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(These are taken from the HyperChina User Manual, where you can find more questions that trouble every student of Chinese. If you have any questions related to learning Chinese, please email them to us, and we'll answer them as much as we can. Representative questions will also be posted here.)
Q: Are the "tones" really that important? Can I just concentrate on speaking now and worry about getting my tones right later?
A: Yes, the tones are extremely important. No, you won't be able to correct your tones after the initial period of your learning. It is crucial that you get the four tones straightened out during the first week or two of your study. If you still have problems distinguishing, for instance, the "second tone" from the "third tone," do not go on. Work on it until you can really tell the difference between the four tones and pronounce them clearly.
Keep in mind that a tone is an integral part of any sound in Chinese. Just as the words "car" and "scar" are unrelated in English, the Chinese syllable "ma" read in the first tone (mother) and "ma" read in the second tone (hemp) have nothing to do with each other.
Some students claim that they are "tone deaf" (unable to distinguish between different pitches) and therefore give up on the tones altogether. Common sense tells us that, since not a single Chinese has difficulty with the tones and there are certainly many tone deaf persons in China, it is really a question of how you learn it rather than can you learn it.
Q: The Pinyin romanization system is giving me a hard time because it doesn't really match the sounds I hear. Do I have to learn it?
A: Frankly, learning Chinese using Pinyin as the only guide is a sure way to mess up your pronunciation, and to be stuck with that horrible 'foreign accent' for the rest of your life. However, in HyperChina the actual sounds and the Chinese characters are always there; that's why we can safely include Pinyin as a learning aid. Besides, Pinyin is useful for many things: further studies in Chinese language and culture, using alphabetically-arranged dictionaries, preparing for the SAT II, doing Chinese word processing (Pinyin is the easiest input method in Apple's Chinese Language Kit), and so on.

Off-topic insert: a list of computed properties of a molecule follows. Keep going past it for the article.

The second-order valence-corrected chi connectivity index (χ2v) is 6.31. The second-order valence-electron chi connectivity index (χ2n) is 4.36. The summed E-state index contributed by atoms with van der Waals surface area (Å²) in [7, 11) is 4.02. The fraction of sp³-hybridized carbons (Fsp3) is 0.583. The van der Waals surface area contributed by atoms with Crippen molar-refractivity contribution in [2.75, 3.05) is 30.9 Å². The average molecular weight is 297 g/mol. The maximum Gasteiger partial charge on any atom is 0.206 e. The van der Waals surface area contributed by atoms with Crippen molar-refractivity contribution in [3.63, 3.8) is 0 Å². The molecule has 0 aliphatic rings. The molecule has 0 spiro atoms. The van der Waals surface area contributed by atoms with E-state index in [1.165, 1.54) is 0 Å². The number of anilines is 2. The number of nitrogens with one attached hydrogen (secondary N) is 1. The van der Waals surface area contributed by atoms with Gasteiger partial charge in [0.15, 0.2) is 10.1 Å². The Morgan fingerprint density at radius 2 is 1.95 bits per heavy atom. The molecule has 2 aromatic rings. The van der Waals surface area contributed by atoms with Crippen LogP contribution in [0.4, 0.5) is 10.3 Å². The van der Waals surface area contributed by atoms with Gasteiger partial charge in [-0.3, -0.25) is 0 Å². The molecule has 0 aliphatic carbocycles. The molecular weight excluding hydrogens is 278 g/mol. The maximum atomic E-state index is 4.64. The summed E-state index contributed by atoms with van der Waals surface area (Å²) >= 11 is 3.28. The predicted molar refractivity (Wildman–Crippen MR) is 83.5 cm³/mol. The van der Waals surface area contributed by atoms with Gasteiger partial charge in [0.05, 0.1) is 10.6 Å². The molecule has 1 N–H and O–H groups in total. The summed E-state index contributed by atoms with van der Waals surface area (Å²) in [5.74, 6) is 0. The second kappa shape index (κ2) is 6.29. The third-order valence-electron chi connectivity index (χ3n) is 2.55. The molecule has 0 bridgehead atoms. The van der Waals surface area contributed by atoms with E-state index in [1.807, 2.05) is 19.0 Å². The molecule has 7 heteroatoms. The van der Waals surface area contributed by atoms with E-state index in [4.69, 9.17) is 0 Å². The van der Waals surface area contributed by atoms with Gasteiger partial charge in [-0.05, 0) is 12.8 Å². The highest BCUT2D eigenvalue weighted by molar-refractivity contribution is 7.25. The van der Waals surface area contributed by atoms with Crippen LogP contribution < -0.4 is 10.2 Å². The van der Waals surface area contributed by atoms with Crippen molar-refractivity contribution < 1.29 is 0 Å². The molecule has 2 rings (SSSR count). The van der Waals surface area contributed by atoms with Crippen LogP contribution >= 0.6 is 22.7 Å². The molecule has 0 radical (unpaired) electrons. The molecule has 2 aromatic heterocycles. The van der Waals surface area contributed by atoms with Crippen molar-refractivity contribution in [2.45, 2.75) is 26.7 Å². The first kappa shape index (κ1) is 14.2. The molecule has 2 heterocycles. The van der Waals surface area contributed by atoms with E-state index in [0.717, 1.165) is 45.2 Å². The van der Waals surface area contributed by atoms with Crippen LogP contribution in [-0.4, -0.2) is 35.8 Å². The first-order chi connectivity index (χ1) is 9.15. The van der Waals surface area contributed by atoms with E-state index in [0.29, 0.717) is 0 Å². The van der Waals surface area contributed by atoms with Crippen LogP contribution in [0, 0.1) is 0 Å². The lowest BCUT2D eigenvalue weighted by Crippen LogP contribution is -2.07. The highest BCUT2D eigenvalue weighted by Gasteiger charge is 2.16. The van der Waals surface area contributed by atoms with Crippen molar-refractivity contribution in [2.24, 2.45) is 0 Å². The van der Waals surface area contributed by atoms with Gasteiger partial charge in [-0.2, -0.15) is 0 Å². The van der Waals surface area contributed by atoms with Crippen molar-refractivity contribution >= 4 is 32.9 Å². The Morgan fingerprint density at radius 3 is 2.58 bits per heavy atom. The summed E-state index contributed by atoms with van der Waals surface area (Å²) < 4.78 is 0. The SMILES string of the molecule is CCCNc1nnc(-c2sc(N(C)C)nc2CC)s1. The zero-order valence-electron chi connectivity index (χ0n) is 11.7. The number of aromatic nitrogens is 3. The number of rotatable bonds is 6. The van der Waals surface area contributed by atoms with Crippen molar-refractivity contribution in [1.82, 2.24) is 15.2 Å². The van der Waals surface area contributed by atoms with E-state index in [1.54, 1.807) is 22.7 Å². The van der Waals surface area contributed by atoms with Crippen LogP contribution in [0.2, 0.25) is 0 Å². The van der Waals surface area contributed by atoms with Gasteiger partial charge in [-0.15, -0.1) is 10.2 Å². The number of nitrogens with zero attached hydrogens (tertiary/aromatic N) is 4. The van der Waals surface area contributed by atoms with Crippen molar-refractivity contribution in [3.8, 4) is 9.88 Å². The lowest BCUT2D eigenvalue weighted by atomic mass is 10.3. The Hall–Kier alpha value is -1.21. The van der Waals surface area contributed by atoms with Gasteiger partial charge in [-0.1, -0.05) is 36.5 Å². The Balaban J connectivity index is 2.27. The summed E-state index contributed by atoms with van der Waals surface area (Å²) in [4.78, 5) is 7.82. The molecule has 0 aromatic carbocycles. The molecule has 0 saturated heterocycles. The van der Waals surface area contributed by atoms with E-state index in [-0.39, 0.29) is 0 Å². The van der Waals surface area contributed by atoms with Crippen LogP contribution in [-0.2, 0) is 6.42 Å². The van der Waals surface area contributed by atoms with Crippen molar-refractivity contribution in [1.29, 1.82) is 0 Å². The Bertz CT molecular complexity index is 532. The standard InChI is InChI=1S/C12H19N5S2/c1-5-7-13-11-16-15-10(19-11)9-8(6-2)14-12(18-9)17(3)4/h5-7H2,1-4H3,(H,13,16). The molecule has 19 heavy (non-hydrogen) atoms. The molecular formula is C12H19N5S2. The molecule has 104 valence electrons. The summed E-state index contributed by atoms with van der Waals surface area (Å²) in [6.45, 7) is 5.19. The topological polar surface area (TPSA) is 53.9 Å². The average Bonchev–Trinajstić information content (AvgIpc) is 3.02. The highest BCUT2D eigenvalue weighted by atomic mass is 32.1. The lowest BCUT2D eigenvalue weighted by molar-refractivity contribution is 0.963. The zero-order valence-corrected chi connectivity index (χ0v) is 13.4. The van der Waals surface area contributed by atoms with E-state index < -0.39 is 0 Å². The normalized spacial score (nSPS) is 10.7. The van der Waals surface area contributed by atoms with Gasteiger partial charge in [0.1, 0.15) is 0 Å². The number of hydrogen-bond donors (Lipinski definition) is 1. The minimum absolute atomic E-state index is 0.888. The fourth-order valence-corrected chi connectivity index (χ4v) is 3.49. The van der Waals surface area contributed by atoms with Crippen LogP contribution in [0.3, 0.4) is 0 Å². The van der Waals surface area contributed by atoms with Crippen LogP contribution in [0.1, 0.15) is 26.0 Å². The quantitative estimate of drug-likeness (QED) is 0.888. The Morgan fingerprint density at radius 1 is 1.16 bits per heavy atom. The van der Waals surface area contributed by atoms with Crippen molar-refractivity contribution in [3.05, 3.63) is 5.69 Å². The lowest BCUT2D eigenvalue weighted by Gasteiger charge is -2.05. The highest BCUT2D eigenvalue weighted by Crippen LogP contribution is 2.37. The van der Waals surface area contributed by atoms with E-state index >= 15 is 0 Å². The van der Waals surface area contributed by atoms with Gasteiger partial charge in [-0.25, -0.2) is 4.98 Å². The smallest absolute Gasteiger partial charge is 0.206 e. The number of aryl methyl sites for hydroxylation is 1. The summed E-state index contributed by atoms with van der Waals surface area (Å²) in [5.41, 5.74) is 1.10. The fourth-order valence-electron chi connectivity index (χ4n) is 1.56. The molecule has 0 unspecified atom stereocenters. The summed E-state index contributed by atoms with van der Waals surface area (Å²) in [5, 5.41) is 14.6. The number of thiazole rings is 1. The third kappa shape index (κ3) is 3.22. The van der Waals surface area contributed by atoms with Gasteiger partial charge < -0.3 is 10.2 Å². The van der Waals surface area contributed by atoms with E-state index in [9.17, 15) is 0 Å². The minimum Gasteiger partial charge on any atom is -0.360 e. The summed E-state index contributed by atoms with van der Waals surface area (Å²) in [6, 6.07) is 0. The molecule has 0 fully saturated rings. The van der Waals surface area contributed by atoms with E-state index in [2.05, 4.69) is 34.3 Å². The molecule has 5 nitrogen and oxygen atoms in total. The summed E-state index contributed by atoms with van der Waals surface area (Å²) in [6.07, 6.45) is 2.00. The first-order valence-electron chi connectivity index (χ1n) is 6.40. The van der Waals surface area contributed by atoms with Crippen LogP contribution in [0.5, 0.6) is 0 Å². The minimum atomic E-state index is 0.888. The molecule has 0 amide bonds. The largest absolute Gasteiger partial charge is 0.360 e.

The best pronunciation aid is the "Bo po mo fo" phonetic system (it is sort of like the Japanese katakana) because roman letters are not used. It is still being used now in Taiwan for the Chinese themselves and foreign students studying there. From our experience, students who learn by ear and those who use the "Bo po mo fo" system always speak most accurately.
Our advice: Learn Pinyin (after you've learned the real sounds), but don't be dependent on it. The most important thing is to use your ears.
Q: Do I really have to learn the characters? How can I memorize hundreds of those "pictogram drawings?" Can I learn the characters later?
A: Unlike learning a phonetic language (like Spanish or French), when you study Chinese without learning the writing system (characters), you are illiterate- you cannot even read maps, shop signs, street signs, restaurant menus, or train schedules in China. Besides, the Chinese writing system is one of the most unique, beautiful, and ancient writing systems in the world. The characters are the key to the wealth of Chinese culture. You will be missing a great deal if you give up the characters.
On the other hand, since you are not taking a classroom course, you can always learn to read and write later, and at your own pace. One major problem with teaching characters in traditional classroom courses is that students always have great difficulty connecting the characters they learn (usually at home) with the sounds they have learned (in class). With HyperChina, the visual and the aural aspects are always integrated, so you can learn much more efficiently.